Symptoms and treatment for overdose and antidote(s): Reports indicate that the ingestion of large amounts of clarithromycin can be expected to produce gastrointestinal symptoms. One patient who had a history of bipolar disorder ingested 8 g of clarithromycin and showed altered mental status, paranoid behaviour, hypokalemia and hypoxemia. Allergic reactions accompanying overdosage should be treated by the prompt elimination of unabsorbed drug and supportive measures.
Clarithromycin is contraindicated in patients with a known hypersensitivity to clarithromycin, erythromycin, or any of the macrolide antibiotics.
Concomitant administration of clarithromycin with cisapride, pimozide, or terfenadine is contraindicated. There have been post-marketing reports of drug interactions when clarithromycin and/ or erythromycin are co-administered with cisapride, pimozide, or terfenadine resulting in cardiac arrhythmias (QT prolongation, ventricular tachycardia, ventricular fibrillation, and torsades de pointes) most likely due to inhibition of hepatic metabolism of these drugs by erythromycin and clarithromycin. Fatalities have been reported. Similar effects have been observed with concomitant administration of astemizole and other macrolides. Clarithromycin and ergot derivatives should not be co-administered.
Clarithromycin should not be used in pregnant women except in clinical circumstances where no alternative therapy is appropriate. If pregnancy occurs while taking this drug, the patient should be apprised of the potential hazard to the fetus. Clarithromycin has demonstrated adverse effects of pregnancy outcome and/or embryo-fetal development in monkeys, rats, mice, and rabbits at doses that produced plasma levels 2 to 17 times the serum levels achieved in humans treated at the maximum recommended human doses. (See Pregnancy under PRECAUTIONS.)
Pseudomembranous colitis has been reported with nearly all anti-bacterial agents, including clarithromycin, and may range in severity from mild to life threatening. Therefore, it is important to consider this diagnosis in patients who present with diarrhea subsequent to the administration of anti-bacterial agents. Prolonged or repeated used of clarithromycin may result in an overgrowth of non-susceptible bacterial or fungi. If super infection occurs, clarithromycin should be discontinued and appropriate therapy instituted.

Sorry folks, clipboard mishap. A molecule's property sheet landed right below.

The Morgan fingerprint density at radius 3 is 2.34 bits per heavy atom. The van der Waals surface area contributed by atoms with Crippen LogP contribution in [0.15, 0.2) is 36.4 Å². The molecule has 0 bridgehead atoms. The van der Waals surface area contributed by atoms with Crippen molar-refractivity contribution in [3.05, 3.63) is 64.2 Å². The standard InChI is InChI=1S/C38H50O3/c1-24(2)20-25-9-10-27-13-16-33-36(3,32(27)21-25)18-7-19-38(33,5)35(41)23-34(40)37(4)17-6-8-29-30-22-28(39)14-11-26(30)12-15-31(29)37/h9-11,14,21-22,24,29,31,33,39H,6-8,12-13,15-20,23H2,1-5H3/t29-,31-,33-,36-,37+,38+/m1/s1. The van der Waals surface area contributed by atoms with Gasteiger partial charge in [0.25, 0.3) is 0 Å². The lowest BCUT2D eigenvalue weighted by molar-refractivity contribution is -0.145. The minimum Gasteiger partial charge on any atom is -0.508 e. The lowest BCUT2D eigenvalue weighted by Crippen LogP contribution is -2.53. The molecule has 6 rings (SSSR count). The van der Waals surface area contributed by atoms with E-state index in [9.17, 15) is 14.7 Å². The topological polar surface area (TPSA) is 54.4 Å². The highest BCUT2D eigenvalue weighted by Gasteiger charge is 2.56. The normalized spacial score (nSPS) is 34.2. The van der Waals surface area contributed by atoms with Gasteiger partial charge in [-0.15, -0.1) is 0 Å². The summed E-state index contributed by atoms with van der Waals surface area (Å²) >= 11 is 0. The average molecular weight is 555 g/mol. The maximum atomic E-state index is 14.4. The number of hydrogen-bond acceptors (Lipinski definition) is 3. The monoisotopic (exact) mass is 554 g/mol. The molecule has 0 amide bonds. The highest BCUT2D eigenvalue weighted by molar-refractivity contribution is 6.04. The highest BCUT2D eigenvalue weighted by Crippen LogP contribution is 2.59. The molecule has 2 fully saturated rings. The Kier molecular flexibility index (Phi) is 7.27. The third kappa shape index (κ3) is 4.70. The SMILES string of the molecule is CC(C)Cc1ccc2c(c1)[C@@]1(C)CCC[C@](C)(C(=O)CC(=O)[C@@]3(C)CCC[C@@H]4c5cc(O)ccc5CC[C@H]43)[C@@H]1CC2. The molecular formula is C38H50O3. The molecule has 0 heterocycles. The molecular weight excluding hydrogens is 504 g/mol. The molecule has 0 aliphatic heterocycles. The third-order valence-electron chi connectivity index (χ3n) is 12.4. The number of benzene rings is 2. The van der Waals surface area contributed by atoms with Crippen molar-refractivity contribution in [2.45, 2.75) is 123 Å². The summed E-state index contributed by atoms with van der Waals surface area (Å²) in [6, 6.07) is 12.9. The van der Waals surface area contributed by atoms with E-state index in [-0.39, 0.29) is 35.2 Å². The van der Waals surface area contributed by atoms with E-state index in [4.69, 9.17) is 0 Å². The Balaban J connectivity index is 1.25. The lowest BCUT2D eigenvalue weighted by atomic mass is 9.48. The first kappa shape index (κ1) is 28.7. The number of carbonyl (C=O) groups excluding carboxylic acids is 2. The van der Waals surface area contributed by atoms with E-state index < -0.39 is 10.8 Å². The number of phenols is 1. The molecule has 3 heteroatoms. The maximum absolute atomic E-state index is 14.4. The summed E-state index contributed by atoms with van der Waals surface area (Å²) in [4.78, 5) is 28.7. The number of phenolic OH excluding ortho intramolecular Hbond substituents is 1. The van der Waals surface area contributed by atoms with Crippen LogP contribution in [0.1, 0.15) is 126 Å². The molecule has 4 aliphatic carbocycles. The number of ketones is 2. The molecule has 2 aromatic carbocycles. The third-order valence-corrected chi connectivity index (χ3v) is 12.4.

Cross sensitivity and/or related problems: Patients who are hypersensitive to erythromycin or other macrolides may also be hypersensitive to clarithromycin.
Hepatic and renal function impairment: Clarithromycin is principally excreted by the liver. Therefore, caution should be exercised in administering the antibiotic to patients with impaired hepatic function. Caution should also be exercised when administering clarithromycin to patients with moderate to severe renal failure.
Use in Pregnancy: There are no adequate and well-controlled studies in pregnant women. Clarithromycin should be used during pregnancy only if the potential benefit justifies the potential risk to the foetus. (See WARNINGS.)
Use in Lactation: Clarithromycin and its active metabolite are distributed into human breast milk. Therefore, caution should be exercised when clarithromycin is administered to a nursing woman.
Pregnancy: There are no adequate and well-controlled studies in pregnant women. Clarithromycin should be used during pregnancy only if the potential benefit justifies the potential risk to the foetus. (See WARNINGS.)
Breast Feeding: Clarithromycin and its active metabolite are distributed into human breast milk. Therefore, caution should be exercised when clarithromycin is administered to a nursing woman.